SAN FRANCISCO -- Anyone concerned about the security of electronic voting machines ought to volunteer to work at a polling place, two experts said Tuesday (April 17) at the RSA Conference here.
"Let election officials get to know who you are," said Kim Zetter, an information-security journalist who has been covering electronic-voting-machine security for 15 years. "Show them that you know how the process works in your local jurisdiction."
Zetter added that she knows one security expert -- she didn't want to name him -- who started as a poll worker and now advises precincts on how to improve their voting security.
Zetter appeared with Dr. Hugh Thompson, who is now chief technology officer at Symantec but in 2006 appeared in an HBO documentary called "Hacking Democracy." In the movie, Thompson showed how you could alter the results of a local election by using the Microsoft Access database-management program on a Windows-based vote-tabulation machine. No password or special skills were needed.
"You could go into records and rewrite history," Thompson said in a clip from the movie. "The only record of history would be the record that you changed."
Thompson told the RSA Conference audience Tuesday that the voting-machine maker, Diebold, initially "fixed" the problem by simply removing Microsoft Access from the voting machines. Thompson recalled telling Diebold that that wasn't really a solution, and that any program that could open the tabulated-vote file -- even the primitive Notepad text editor included with every edition of Windows -- could also change the voting tabulation.
"Two days later they called again to say they had systemically fixed the problem -- by removing Notepad," Thompson said.
But overall, he said, this in the mid-2000s by himself, Zetter and others -- not least Bev Harris, who found and publicized the original flaws with Diebold voting machines -- did lead to substantial changes. The entirely touchscreen machines that were widely used from 2001 to 2006, but left no paper record of the votes cast in the event of a recount, were phased out.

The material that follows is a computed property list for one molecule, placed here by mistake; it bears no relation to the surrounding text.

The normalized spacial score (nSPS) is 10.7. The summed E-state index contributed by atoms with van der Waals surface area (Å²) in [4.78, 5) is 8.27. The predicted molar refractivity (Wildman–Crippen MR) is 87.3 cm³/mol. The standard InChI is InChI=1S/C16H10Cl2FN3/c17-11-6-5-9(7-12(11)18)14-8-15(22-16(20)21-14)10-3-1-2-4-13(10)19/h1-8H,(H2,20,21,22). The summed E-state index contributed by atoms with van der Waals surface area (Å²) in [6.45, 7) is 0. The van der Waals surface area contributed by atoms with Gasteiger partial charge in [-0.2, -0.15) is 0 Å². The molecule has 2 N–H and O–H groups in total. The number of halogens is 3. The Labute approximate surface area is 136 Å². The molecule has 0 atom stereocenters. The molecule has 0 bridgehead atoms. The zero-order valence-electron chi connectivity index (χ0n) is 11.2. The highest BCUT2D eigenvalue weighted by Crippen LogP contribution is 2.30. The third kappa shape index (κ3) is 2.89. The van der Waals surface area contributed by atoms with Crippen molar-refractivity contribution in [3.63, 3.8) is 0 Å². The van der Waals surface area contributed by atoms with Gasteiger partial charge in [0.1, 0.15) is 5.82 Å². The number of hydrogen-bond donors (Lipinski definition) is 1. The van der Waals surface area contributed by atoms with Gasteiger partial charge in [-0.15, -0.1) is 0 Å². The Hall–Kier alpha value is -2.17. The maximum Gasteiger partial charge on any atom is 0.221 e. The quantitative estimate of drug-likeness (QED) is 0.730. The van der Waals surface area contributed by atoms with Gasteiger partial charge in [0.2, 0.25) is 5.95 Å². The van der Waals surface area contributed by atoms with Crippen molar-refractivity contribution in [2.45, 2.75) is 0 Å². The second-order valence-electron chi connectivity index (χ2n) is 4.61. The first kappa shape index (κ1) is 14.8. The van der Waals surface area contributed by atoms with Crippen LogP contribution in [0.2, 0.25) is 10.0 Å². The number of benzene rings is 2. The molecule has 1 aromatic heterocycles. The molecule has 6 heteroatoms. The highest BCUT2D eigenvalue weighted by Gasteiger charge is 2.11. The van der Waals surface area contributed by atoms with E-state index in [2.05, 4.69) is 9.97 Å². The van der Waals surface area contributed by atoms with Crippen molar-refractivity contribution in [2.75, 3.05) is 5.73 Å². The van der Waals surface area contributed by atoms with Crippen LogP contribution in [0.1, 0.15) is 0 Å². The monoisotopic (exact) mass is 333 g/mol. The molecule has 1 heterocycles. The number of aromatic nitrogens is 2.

Many states switched to optical-scanner machines, in which the machine reads a paper ballot on which the voter has filled in oval bubbles, or to modified touchscreen machines that spooled out a paper tape that Zetter likened to cash-register tape.
The voter can then make sure his or her vote has been properly tabulated by looking at the tape, which is kept behind a glass window in the machine.
The problem with the cash-register tape, Zetter remarked, is that the paper is thermally printed. In hot weather, the paper can become unreadable.
However, Zetter and Thompson agreed that voting-machine security was not as awful today as it was 10 years. That's not to say that the problems are solved. For example, Zetter pointed out, no one outside the companies that make the voting machines know how they really work. The companies say that their source code is a trade secret, and that anyone who tries to open a machine to examine the code is committing a crime.
"When academics have tried to get into the machines, voting-machine vendors and states have tried to stop it," she said. "Election officials have signed contracts that give machine vendors total control of the machines."
Asked by an audience member whether there was any evidence of vote tampering by Russian or other hackers in the 2016 presidential election, Zetter replied that nothing definite has ever been found.
"But no one has ever looked," she explained. "And in many cases they're prevented from looking. Courts have always sided with the voting-machine vendors."